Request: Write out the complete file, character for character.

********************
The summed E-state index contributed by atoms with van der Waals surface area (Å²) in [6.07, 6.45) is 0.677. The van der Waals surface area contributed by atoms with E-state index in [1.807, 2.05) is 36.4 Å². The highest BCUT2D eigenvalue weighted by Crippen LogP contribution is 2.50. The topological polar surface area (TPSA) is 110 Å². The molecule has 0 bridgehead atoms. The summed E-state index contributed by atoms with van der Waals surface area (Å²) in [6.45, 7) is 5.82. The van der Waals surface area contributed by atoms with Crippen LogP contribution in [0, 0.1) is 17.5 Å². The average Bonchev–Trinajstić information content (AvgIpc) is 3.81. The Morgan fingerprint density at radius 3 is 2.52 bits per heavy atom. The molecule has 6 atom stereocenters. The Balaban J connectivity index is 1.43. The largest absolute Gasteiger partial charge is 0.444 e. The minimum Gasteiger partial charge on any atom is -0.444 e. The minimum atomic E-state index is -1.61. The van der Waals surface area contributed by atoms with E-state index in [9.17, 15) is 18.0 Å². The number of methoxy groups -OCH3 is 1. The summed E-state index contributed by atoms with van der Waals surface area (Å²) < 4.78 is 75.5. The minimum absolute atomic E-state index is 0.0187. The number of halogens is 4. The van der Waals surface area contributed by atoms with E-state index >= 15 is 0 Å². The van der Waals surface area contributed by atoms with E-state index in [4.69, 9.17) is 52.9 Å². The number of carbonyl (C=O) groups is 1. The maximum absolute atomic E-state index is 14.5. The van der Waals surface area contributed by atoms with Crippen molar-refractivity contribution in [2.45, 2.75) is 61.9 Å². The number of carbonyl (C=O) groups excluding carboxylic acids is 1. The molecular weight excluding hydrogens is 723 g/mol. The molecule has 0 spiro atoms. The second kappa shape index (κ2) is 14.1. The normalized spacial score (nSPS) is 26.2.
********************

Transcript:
The summed E-state index contributed by atoms with van der Waals surface area (Å²) in [6.07, 6.45) is 0.677. The van der Waals surface area contributed by atoms with E-state index in [1.807, 2.05) is 36.4 Å². The highest BCUT2D eigenvalue weighted by Crippen LogP contribution is 2.50. The topological polar surface area (TPSA) is 110 Å². The molecule has 0 bridgehead atoms. The summed E-state index contributed by atoms with van der Waals surface area (Å²) in [6.45, 7) is 5.82. The van der Waals surface area contributed by atoms with Crippen LogP contribution in [0, 0.1) is 17.5 Å². The average Bonchev–Trinajstić information content (AvgIpc) is 3.81. The Morgan fingerprint density at radius 3 is 2.52 bits per heavy atom. The molecule has 6 atom stereocenters. The Balaban J connectivity index is 1.43. The largest absolute Gasteiger partial charge is 0.444 e. The minimum Gasteiger partial charge on any atom is -0.444 e. The minimum atomic E-state index is -1.61. The van der Waals surface area contributed by atoms with E-state index in [9.17, 15) is 18.0 Å². The number of methoxy groups -OCH3 is 1. The summed E-state index contributed by atoms with van der Waals surface area (Å²) < 4.78 is 75.5. The minimum absolute atomic E-state index is 0.0187. The number of halogens is 4. The van der Waals surface area contributed by atoms with E-state index >= 15 is 0 Å². The van der Waals surface area contributed by atoms with E-state index in [4.69, 9.17) is 52.9 Å². The number of carbonyl (C=O) groups is 1. The maximum absolute atomic E-state index is 14.5. The van der Waals surface area contributed by atoms with Crippen molar-refractivity contribution in [2.45, 2.75) is 61.9 Å². The number of carbonyl (C=O) groups excluding carboxylic acids is 1. The molecular weight excluding hydrogens is 723 g/mol. The molecule has 0 spiro atoms. The second kappa shape index (κ2) is 14.1. The normalized spacial score (nSPS) is 26.2.